Nonprofit Organisations Feel the Pinch as Funding Criteria Tighten

ngos sustainability financial management
Monday, 30 May, 2011 - 09:27

Nonprofit organisations should start introducing income-generation projects in order to generate enough cash to supplement donor funding and become financially sustainable

A recent series of workshops highlighted a growing trend in the NGO and community-based organisation sectors – more than ever, nonprofits need to make profits too.

With corporate social investment (CSI) budgets tightening and the NGO sector oversubscribed and under-funded, nonprofit organisations that successfully integrate their social and income generating activities and operate along business lines are increasingly showing the way forward. More and more, such hybrid organisations are providing potential funders with a far more attractive option than traditional not-for-profit models.

Changing Funding Landscape

It is no secret that one of the first budgets to be slashed when things are tight is CSI spend and other ‘non-essential’ areas not directly linked to the bottom line. The outcome of this has been a reduction in funding spend, cancellation of funding support to organisations that have not performed as well as expected and a far more circumspect approach when considering new funding applications – like most areas of business, funding has become about cost versus return.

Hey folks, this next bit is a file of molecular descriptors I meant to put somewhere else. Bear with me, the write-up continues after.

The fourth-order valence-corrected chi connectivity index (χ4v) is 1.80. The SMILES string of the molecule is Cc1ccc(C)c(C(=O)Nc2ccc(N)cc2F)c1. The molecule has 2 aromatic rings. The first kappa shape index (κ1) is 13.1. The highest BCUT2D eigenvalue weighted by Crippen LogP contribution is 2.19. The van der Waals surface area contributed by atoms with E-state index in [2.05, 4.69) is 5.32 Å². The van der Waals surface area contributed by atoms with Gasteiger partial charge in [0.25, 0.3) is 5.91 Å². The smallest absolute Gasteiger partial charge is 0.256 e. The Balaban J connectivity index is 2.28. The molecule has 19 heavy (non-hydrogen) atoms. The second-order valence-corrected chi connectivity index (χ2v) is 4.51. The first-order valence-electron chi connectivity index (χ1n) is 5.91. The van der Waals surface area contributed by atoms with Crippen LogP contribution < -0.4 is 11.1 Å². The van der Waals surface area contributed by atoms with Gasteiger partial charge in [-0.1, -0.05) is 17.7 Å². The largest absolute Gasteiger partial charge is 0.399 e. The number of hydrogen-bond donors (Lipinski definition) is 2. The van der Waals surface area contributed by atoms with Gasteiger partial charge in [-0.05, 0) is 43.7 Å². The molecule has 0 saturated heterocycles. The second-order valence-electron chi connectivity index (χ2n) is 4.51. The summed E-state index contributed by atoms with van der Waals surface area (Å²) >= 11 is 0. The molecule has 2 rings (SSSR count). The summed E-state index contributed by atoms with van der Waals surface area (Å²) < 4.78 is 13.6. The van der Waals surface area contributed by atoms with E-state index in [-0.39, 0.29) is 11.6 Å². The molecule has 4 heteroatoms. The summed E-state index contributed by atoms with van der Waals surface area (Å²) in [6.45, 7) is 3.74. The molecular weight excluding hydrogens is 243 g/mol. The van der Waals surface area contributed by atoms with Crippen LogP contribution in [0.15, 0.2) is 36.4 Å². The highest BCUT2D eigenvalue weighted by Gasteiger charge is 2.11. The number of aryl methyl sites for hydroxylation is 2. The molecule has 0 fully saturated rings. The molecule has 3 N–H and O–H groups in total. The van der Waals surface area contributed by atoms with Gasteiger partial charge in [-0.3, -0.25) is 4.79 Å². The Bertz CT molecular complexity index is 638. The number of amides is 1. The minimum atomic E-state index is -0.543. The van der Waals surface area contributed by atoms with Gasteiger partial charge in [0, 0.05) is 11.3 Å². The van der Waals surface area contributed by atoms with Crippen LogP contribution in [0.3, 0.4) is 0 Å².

In practical terms this means that nonprofit organisations that show eagerness and desire to generate their own income, and have developed plans to make this a reality, are being viewed as more attractive ‘investments’ for corporate and other funders. Dr Pandalani Mathoma, acting head of the Old Mutual Foundation, echoes this approach. “Our agenda with enterprise development is to equip people with the skills to determine their own futures, not to create more dependency. We support sustainable programmes because we recognise that what is good for our country is good for our business – economically empowered communities are the future for South Africa and the future for Old Mutual.”

Vision and Strategy Workshops

The need for nonprofit organisations to become more business-like emerged strongly at a recent series of vision and strategy workshops rolled out as part of the Old Mutual Legends business development programme. The two-day workshops were attended by almost 100 organisations in Cape Town, Durban and Johannesburg respectively during March and April, including small businesses, NGOs, community-based projects and emerging entrepreneurs from every province in South Africa.

The intention of the workshops was to assist both nonprofit and for profit businesses to streamline their vision, goals and strategic objectives, and also to allow the Legends team to finalise their selection of businesses for the 2011 programme. Legends has been running since 2007 and provides an interactive support platform for businesses in the craft, tourism, services and small-scale manufacturing sectors.

The Business of Business